Police to New Jersey pervert: cover that naked snowman!;
Boston PD’s peeping Toms: the thin blue line between a security cam and a pornographic fantasy;
Mitt Romney’s pathological fear of Sarah Palin: “be careful what you say about her… She has a rifle, you know”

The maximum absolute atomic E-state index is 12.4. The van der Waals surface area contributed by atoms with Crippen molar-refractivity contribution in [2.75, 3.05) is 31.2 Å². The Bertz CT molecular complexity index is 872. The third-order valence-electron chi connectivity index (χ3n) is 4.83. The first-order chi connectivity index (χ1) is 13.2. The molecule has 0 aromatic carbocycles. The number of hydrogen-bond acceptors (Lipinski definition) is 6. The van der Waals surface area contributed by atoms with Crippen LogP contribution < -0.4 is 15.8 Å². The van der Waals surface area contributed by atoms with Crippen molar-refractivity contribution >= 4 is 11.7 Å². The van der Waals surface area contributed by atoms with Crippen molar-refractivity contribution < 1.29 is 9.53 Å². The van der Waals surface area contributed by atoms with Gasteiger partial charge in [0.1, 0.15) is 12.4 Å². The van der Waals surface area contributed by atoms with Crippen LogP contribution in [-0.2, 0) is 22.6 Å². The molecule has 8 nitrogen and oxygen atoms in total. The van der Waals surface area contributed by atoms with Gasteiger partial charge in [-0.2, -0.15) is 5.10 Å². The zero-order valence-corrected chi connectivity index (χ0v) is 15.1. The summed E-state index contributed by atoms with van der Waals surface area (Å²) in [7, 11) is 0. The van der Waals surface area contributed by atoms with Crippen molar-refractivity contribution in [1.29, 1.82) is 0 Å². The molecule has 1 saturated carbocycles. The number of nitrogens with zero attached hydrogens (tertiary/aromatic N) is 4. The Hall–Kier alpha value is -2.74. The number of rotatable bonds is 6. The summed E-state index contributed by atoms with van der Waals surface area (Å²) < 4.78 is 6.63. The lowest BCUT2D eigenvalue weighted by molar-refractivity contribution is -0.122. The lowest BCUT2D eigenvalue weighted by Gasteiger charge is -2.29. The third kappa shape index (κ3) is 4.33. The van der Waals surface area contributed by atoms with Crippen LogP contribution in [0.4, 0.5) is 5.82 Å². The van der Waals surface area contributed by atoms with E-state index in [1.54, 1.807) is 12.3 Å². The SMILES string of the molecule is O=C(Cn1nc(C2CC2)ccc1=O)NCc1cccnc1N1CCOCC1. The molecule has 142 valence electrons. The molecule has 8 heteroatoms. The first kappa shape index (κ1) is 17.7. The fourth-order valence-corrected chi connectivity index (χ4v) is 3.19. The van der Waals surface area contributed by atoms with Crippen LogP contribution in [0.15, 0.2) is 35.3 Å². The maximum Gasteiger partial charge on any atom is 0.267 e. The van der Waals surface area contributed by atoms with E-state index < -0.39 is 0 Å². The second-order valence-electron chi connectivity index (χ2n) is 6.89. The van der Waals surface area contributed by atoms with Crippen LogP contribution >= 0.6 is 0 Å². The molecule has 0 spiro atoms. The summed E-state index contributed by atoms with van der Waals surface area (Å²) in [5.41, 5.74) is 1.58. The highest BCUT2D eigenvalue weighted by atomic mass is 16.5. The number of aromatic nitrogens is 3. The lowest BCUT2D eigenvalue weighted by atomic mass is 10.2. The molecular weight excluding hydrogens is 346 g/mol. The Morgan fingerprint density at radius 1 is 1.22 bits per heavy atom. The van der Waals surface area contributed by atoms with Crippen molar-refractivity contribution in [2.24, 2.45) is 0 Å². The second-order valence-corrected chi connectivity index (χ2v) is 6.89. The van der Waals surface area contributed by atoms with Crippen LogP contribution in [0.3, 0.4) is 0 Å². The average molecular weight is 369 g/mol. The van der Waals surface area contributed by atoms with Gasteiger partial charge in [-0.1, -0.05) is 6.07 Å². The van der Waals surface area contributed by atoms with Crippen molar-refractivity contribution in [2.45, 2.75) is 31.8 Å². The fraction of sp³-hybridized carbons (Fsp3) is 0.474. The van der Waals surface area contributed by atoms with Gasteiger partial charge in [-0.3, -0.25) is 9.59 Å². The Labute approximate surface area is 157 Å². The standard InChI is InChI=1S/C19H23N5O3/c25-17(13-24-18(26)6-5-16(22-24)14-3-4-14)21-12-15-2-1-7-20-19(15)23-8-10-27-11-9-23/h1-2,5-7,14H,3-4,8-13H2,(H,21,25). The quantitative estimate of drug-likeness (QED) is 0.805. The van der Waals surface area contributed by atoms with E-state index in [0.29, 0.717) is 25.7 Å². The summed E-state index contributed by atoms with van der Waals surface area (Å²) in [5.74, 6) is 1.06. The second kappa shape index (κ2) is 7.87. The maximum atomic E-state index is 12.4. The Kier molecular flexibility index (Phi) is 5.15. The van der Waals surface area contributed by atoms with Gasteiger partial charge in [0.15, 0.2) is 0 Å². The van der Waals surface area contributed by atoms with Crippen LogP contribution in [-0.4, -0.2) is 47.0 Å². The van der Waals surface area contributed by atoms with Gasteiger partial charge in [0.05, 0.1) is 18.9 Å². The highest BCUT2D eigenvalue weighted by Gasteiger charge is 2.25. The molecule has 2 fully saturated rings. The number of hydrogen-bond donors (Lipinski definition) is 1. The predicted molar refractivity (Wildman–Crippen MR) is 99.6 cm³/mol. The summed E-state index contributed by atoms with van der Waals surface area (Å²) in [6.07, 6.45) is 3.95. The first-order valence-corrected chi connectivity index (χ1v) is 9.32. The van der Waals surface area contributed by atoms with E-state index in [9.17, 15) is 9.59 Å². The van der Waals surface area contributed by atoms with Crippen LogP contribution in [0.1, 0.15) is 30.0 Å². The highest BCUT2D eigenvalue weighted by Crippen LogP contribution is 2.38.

College student-loan debt has revived the spirit of indenture for a sizable proportion of contemporary Americans. It is not a minor threshold that young people entering adult society and work, or those returning to college seeking enhanced credentials, might pass through easily. Because of its unprecedented and escalating amounts, it is a major constraint that looms over the lives of those so contracted, binding individuals for a significant part of their future work lives. Although it has more varied application, less direct effects, and less severe conditions than colonial indenture did (some have less and some greater debt, some attain better incomes) and it does not bind one to a particular job, student debt permeates everyday experience with concern over the monthly chit and encumbers job and life choices. It also takes a page from indenture in the extensive brokerage system it has bred, from which more than four thousand banks take profit. At core, student debt is a labor issue, as colonial indenture was, subsisting off the desire of those less privileged to gain better opportunities and enforcing a control on their future labor. One of the goals of the planners of the modern U.S. university system after the Second World War was to displace what they saw as an aristocracy that had become entrenched at elite schools; instead they promoted equal opportunity in order to build America through its best talent. The rising tide of student debt reinforces rather than dissolves the discriminations of class, counteracting the meritocracy. Finally, I believe that the current system of college debt violates the spirit of American freedom in leading those less privileged to bind their futures. –“Student Debt and the Spirit of Indenture,” Jefrey J. Williams, Dissent